I remember the hardest day of the week for me when I was single was Sunday. Specifically Sunday right after church.
Many of my other single friends would have plans with their families that day, but not me. My family lived 9 hours away.
So, I’d walk through the parking lot watching young moms ooh and ahh over Sunday school artwork and I’d think, “Their lives seem so blissfully full.”
I’d walk past an older couple holding hands and think, “They are so lucky to have such an easy, breezy life.”
I’d walk past a gal walking arm in arm with her boyfriend and think, “She is so fortunate to feel loved.”
And then I’d get in my car and decide happiness, fulfillment, and contentment were something to hope for in the future, when I found the life I desperately wanted.
Boy, do I wish I could go sit in that car beside my single self and tell her some life-giving truths I now know.
1. Loneliness isn’t fixed by surrounding yourself with more people.
Sure, having people to go grab lunch with after church is great. And having the built-in companionship of your own family is wonderful. But it hasn’t fixed my struggles with loneliness like I thought it would.
Some of the loneliest women I know wear wedding rings.
I had to learn to enjoy life without being dependent on someone else to create the fun for me. That way I could bring the fun. I could bring the interesting conversation starters. And I could start to better discern the kinds of people who would get me.
What are those things you truly love spending time doing, creating, or researching? Invest your lonely moments there. Create life-giving experiences around your unique passions. After all, people are attracted to others who are full of life.
2. Learn from the pitfalls in friendships.
If only I would have dared to really look, I could have seen patterns of pitfalls in my relationships. Some of the same relationship struggles I had in my single friendships quickly popped up in my marriage.
Being a little more self-aware of how I contributed to frustrations in friendships would have helped me work on having a healthier marriage even before I met my husband.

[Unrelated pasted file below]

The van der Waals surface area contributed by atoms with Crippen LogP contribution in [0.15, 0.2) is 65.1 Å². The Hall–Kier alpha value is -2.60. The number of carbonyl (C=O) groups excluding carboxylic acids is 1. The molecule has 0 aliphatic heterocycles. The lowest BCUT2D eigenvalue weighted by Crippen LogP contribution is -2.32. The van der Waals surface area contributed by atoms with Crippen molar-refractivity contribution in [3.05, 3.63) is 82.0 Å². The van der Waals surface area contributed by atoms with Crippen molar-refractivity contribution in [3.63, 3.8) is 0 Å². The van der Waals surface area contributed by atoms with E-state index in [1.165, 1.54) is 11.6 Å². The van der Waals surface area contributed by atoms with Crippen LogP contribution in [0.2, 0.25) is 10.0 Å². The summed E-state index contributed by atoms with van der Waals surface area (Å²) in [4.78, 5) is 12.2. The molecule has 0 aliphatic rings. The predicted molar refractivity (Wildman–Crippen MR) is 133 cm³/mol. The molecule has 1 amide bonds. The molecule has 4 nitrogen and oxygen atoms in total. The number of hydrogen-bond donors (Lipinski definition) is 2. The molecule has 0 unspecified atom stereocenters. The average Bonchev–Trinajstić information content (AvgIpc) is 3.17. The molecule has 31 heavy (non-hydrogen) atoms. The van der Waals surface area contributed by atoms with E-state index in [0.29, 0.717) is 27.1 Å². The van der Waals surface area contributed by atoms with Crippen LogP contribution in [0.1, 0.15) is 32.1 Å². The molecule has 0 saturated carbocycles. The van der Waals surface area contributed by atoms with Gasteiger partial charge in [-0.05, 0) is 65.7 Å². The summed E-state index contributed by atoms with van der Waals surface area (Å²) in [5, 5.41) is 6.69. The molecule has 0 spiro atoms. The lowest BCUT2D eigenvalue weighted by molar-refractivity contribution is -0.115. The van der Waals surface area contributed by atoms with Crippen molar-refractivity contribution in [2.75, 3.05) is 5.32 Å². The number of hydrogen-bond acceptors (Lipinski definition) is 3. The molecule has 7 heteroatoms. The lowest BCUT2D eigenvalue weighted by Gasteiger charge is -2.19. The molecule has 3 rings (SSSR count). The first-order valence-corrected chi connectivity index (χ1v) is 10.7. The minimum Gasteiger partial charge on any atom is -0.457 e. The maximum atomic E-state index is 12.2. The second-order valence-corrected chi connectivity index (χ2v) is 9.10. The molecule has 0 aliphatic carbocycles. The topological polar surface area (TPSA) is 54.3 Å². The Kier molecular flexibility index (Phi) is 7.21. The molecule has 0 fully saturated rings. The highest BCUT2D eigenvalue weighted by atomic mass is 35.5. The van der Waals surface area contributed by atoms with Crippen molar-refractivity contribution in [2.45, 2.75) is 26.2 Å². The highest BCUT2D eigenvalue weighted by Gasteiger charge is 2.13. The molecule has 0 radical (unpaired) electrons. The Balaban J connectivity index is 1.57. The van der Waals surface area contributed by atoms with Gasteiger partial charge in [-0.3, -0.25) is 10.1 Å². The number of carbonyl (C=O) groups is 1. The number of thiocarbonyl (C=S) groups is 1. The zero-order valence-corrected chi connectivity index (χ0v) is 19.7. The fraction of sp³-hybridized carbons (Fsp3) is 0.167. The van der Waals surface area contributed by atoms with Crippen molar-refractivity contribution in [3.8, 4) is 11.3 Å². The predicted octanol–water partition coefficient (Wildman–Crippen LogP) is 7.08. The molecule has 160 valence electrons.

I could have learned valuable self-improvements like taming my spontaneity a tad, remembering that not everyone likes to talk before the sun comes up, and working to not interpret everything with way more emotion than necessary. Just to name a few.
I absolutely would have encouraged my single self to make good use of those hard friendship moments by learning — really learning — from them.
3. Stop expecting perfection.
All those people I was watching those Sunday afternoons weren’t living perfect lives. They were having a moment of perfection in the midst of very imperfect relationships.
None of those moms were perfect moms. None of those couples were perfect couples. None of those families were perfect families.
I obviously know this with my head. But sometimes my heart gets tripped up looking for perfection and missing what’s really good.
Single self, realize perfection doesn’t exist on this side of eternity, and it’s exhausting to chase something that doesn’t exist.
So, look at relationships through the lens of grace. Instead of asking, “Is this the perfect relationship I’ve dreamed about?” ask, “Is this a person with whom I can both give and receive grace?”
Sundays are no longer the hardest days of the week for me. But it wasn’t because I got married and had kids.
It’s because I finally learned how to bring the joy I wanted to experience, became a healthier version of me, and stopped chasing perfection.